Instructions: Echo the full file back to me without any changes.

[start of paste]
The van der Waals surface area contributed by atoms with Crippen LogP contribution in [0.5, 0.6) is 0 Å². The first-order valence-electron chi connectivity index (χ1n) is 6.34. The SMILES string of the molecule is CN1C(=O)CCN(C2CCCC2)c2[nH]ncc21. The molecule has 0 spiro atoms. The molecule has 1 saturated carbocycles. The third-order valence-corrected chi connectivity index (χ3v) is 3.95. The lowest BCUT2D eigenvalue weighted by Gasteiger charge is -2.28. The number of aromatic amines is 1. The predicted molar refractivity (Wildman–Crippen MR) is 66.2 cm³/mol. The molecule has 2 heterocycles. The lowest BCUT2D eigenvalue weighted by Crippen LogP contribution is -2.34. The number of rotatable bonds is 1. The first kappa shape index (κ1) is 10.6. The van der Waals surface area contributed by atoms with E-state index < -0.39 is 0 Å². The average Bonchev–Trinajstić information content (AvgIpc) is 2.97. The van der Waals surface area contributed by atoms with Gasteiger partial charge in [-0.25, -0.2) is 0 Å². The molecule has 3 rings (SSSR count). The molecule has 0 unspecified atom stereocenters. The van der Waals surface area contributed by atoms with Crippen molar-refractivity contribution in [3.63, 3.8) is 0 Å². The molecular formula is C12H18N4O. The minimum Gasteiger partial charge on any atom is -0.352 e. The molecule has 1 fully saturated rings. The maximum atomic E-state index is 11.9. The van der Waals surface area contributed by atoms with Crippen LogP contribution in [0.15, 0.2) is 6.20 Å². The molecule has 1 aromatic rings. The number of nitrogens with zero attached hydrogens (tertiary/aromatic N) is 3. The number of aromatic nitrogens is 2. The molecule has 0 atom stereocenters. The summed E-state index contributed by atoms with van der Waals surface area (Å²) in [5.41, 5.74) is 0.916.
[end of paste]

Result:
The van der Waals surface area contributed by atoms with Crippen LogP contribution in [0.5, 0.6) is 0 Å². The first-order valence-electron chi connectivity index (χ1n) is 6.34. The SMILES string of the molecule is CN1C(=O)CCN(C2CCCC2)c2[nH]ncc21. The molecule has 0 spiro atoms. The molecule has 1 saturated carbocycles. The third-order valence-corrected chi connectivity index (χ3v) is 3.95. The lowest BCUT2D eigenvalue weighted by Gasteiger charge is -2.28. The number of aromatic amines is 1. The predicted molar refractivity (Wildman–Crippen MR) is 66.2 cm³/mol. The molecule has 2 heterocycles. The lowest BCUT2D eigenvalue weighted by Crippen LogP contribution is -2.34. The number of rotatable bonds is 1. The first kappa shape index (κ1) is 10.6. The van der Waals surface area contributed by atoms with E-state index < -0.39 is 0 Å². The average Bonchev–Trinajstić information content (AvgIpc) is 2.97. The van der Waals surface area contributed by atoms with Gasteiger partial charge in [-0.25, -0.2) is 0 Å². The molecule has 3 rings (SSSR count). The molecule has 0 unspecified atom stereocenters. The van der Waals surface area contributed by atoms with Crippen molar-refractivity contribution in [3.63, 3.8) is 0 Å². The molecular formula is C12H18N4O. The minimum Gasteiger partial charge on any atom is -0.352 e. The molecule has 1 fully saturated rings. The maximum atomic E-state index is 11.9. The van der Waals surface area contributed by atoms with Crippen LogP contribution in [0.15, 0.2) is 6.20 Å². The molecule has 1 aromatic rings. The number of nitrogens with zero attached hydrogens (tertiary/aromatic N) is 3. The number of aromatic nitrogens is 2. The molecule has 0 atom stereocenters. The summed E-state index contributed by atoms with van der Waals surface area (Å²) in [5.41, 5.74) is 0.916.